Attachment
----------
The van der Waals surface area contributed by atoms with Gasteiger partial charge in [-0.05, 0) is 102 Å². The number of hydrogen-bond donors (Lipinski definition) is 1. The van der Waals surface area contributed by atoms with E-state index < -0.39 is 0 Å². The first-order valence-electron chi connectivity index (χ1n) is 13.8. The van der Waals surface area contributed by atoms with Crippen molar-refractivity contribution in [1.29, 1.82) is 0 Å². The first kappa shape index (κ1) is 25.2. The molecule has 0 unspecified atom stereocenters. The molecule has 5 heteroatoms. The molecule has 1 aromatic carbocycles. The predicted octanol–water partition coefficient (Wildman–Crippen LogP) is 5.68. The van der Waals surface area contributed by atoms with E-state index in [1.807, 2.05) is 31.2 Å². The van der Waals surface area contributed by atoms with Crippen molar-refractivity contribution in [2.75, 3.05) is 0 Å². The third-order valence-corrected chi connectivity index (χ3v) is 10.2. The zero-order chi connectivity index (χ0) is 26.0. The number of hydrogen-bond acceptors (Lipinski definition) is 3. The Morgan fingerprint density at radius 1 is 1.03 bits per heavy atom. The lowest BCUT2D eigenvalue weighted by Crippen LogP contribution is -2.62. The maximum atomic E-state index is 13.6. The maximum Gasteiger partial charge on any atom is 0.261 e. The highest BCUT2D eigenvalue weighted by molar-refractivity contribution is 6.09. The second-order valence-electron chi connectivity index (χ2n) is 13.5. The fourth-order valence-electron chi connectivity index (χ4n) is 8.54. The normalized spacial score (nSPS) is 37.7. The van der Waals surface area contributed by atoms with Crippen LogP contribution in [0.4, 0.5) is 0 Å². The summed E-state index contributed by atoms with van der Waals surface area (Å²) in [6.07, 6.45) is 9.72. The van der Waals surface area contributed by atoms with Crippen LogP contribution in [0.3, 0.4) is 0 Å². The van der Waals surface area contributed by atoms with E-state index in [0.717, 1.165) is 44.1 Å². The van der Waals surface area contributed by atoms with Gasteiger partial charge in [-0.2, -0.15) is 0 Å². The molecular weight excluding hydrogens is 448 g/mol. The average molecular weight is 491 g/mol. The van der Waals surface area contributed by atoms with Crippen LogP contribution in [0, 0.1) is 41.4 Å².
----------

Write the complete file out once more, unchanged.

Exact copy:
The van der Waals surface area contributed by atoms with Gasteiger partial charge in [-0.05, 0) is 102 Å². The number of hydrogen-bond donors (Lipinski definition) is 1. The van der Waals surface area contributed by atoms with E-state index < -0.39 is 0 Å². The first-order valence-electron chi connectivity index (χ1n) is 13.8. The van der Waals surface area contributed by atoms with Crippen molar-refractivity contribution in [1.29, 1.82) is 0 Å². The first kappa shape index (κ1) is 25.2. The molecule has 0 unspecified atom stereocenters. The molecule has 5 heteroatoms. The molecule has 1 aromatic carbocycles. The predicted octanol–water partition coefficient (Wildman–Crippen LogP) is 5.68. The van der Waals surface area contributed by atoms with E-state index in [1.807, 2.05) is 31.2 Å². The van der Waals surface area contributed by atoms with Crippen molar-refractivity contribution in [2.75, 3.05) is 0 Å². The third-order valence-corrected chi connectivity index (χ3v) is 10.2. The zero-order chi connectivity index (χ0) is 26.0. The number of hydrogen-bond acceptors (Lipinski definition) is 3. The Morgan fingerprint density at radius 1 is 1.03 bits per heavy atom. The lowest BCUT2D eigenvalue weighted by Crippen LogP contribution is -2.62. The maximum atomic E-state index is 13.6. The maximum Gasteiger partial charge on any atom is 0.261 e. The highest BCUT2D eigenvalue weighted by molar-refractivity contribution is 6.09. The second-order valence-electron chi connectivity index (χ2n) is 13.5. The fourth-order valence-electron chi connectivity index (χ4n) is 8.54. The normalized spacial score (nSPS) is 37.7. The van der Waals surface area contributed by atoms with Crippen LogP contribution in [0.4, 0.5) is 0 Å². The summed E-state index contributed by atoms with van der Waals surface area (Å²) in [6.07, 6.45) is 9.72. The van der Waals surface area contributed by atoms with Crippen LogP contribution in [0.3, 0.4) is 0 Å². The van der Waals surface area contributed by atoms with E-state index in [0.717, 1.165) is 44.1 Å². The van der Waals surface area contributed by atoms with Gasteiger partial charge in [-0.2, -0.15) is 0 Å². The molecular weight excluding hydrogens is 448 g/mol. The average molecular weight is 491 g/mol. The van der Waals surface area contributed by atoms with Crippen LogP contribution in [0, 0.1) is 41.4 Å².